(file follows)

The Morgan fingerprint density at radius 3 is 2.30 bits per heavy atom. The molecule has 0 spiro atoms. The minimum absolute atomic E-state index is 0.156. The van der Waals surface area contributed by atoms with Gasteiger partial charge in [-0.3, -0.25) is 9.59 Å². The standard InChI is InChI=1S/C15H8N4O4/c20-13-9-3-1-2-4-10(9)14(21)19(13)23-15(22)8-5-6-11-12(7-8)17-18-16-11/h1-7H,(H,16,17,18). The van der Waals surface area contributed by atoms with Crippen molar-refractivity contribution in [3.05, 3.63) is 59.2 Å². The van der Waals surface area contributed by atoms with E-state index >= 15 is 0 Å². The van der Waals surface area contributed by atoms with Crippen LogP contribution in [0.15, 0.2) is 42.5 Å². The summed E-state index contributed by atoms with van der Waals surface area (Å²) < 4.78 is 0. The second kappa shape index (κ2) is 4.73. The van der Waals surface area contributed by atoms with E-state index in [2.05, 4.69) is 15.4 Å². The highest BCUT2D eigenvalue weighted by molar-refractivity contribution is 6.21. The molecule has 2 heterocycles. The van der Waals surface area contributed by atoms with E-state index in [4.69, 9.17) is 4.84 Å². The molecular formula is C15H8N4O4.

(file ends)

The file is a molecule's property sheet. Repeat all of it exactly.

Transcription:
The Morgan fingerprint density at radius 3 is 2.30 bits per heavy atom. The molecule has 0 spiro atoms. The minimum absolute atomic E-state index is 0.156. The van der Waals surface area contributed by atoms with Gasteiger partial charge in [-0.3, -0.25) is 9.59 Å². The standard InChI is InChI=1S/C15H8N4O4/c20-13-9-3-1-2-4-10(9)14(21)19(13)23-15(22)8-5-6-11-12(7-8)17-18-16-11/h1-7H,(H,16,17,18). The van der Waals surface area contributed by atoms with Crippen molar-refractivity contribution in [3.05, 3.63) is 59.2 Å². The van der Waals surface area contributed by atoms with E-state index >= 15 is 0 Å². The van der Waals surface area contributed by atoms with Crippen LogP contribution in [0.15, 0.2) is 42.5 Å². The summed E-state index contributed by atoms with van der Waals surface area (Å²) < 4.78 is 0. The second kappa shape index (κ2) is 4.73. The van der Waals surface area contributed by atoms with E-state index in [2.05, 4.69) is 15.4 Å². The highest BCUT2D eigenvalue weighted by molar-refractivity contribution is 6.21. The molecule has 2 heterocycles. The van der Waals surface area contributed by atoms with E-state index in [4.69, 9.17) is 4.84 Å². The molecular formula is C15H8N4O4.